Tuesday, November 15, 2011

Battery Replacement -- 1999 Ford Ranger

The original battery in my '99 Ranger finally died on me. That's extraordinary battery life -- I've never seen a battery last twelve years.

Anyway, replacing a battery is a pretty straightforward job, but there is a crucial safety consideration that one is wise to bear in mind.

- - -

Safe Battery Handling

A charged battery, if inadvertently short-circuited by a wrench falling across its terminals, say, will deliver a massive amount of electrical energy to the short-circuit. Such an occurrence can have consequences ranging from merely inconvenient to downright tragic; it must not be allowed to happen.

A battery out of a vehicle presents only the span across its two terminals as a possible short-circuit path. Taping over either of its terminals will preclude the possibility of a short-circuit. (New batteries come with little plastic caps on the terminals.) A battery installed in a vehicle is another matter. When connected in a vehicle, every exposed bit of metal -- body, chassis, engine, everything -- is electrically equivalent to the battery's negative terminal. There are lots and lots of possible short-circuit paths.

That's why, when removing a battery, one always disconnects the negative terminal first. With that terminal disconnected, you're back to having only one possible short-circuit path. Conversely, when installing a battery, one always connects the negative terminal last.[1]

- - -

Replacing the Battery

Here's a view of the battery at the left front corner of the engine compartment.


And here's a view of the single clamp-block that secures a ledge at the inboard-bottom of the battery.

The fasteners are all 8mm A/F hex head. Use only a six-point socket; those fasteners have had a long time to seize, and you'll need all the hex engagement you can get to get them out. Expect snags on an installation this old.

And sure enough, the round, swaged-in-place M6 nut at the negative terminal broke loose.

I managed to get it apart by clamping Vise-Grips on the nut to hold it from turning. Then, I had to bend up two little retaining 'ears' trapping the washerhead screw, so I could get the screw out for a proper wire-brushing.

Holding the terminal with Vise-Grips made it possible to straighten the ears (it's a poorly lit photograph).

The fastening at the positive terminal was uncorroded and loosened easily.[2] With both cables off their terminals, the battery blanket[3] can be slipped off. Here's a view of that.



The M6 screw holding the clamp-block in place was a bit of a struggle. The screw is much longer than it needs to be, which leaves plenty of exposed screw-end to rust. With wire-brushing and WD-40 and much 'toing-and-froing', I got it out. (By 'toing-and-froing' I mean unscrewing until excessive resistance is met, screwing it back in a ways, wire-brushing some more and reapplying WD-40, then unscrewing again until excessive resistance is met. Repeat as needed until the screw comes out. It's tedious, but if you just go straight at it with a big wrench, you're much more likely to break the screw.)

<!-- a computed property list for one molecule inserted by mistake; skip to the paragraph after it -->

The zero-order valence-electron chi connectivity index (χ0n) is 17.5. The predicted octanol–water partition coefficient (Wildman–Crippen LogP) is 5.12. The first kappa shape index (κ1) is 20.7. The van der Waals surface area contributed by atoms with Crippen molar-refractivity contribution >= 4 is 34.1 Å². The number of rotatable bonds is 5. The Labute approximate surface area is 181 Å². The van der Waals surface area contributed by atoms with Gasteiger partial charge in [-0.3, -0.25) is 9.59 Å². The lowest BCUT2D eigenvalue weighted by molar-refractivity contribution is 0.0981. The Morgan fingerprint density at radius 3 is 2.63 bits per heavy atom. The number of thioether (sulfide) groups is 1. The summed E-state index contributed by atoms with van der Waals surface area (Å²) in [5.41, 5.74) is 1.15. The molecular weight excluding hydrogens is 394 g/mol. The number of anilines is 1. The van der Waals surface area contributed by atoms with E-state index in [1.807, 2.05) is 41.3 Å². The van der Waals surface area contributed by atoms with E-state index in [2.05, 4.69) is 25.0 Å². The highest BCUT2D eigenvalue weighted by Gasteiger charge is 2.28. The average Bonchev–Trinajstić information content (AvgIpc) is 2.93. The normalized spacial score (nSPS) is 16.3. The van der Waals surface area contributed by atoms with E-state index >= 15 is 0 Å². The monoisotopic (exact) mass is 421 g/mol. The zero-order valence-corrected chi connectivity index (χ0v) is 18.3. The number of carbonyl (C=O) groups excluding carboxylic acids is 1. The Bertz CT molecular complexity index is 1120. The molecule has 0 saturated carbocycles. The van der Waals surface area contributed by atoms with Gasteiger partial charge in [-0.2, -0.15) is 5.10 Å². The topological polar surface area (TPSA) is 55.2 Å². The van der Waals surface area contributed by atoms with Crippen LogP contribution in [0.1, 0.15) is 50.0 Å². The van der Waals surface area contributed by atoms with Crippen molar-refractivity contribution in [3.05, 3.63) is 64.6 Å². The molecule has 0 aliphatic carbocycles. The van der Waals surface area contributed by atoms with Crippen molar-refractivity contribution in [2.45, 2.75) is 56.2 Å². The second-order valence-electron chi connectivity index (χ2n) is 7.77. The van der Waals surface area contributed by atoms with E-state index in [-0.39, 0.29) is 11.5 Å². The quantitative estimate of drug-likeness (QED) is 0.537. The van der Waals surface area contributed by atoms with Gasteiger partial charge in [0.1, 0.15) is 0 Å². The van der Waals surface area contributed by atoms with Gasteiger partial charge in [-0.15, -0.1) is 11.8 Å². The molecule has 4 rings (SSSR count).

That's all the difficult stuff dealt with. Clean the muck and grime out of the battery pan and off the blanket, wire brush the screws and terminals and the new battery can go in. Here it is with everything buttoned up and ready to go.

That purpose-made wire brush works nicely for scouring battery terminals and connectors. I reassembled all the threaded fasteners using anti-seize compound. Down in front is the round nut that broke loose. I replaced that with an M6 hex nut, lock washer and flat washer.

So there we are. It was a breeze, just like everything in the Haynes manuals always is.

- - -

Notes

[1] What I've been on about here assumes a negative ground vehicle; i.e. battery negative connected to body/chassis/engine. As far as I know, modern vehicles are all negative ground. In early days in the auto industry, Ford and the Brits employed positive ground -- battery positive was connected to body/chassis/engine. I seem to recall that my first car, a 1961 Austin-Healey Sprite, was positive ground. For a positive ground vehicle, all negative/positive terms in the preceding two paragraphs would have to be transposed.

[2] I wish I understood the chemistry/physics/whatever of this. The positive terminal was clean as a whistle; the negative terminal was quite corroded. What's with that?

[3] This is so neat. The battery has a 47 watt electric blankie to keep it cozy on chilly nights in the north. Ford really pulled out all the stops to make this vehicle startable in extreme cold. It came with both a block heater and a battery blanket.

# # #


# # #

No comments:

Post a Comment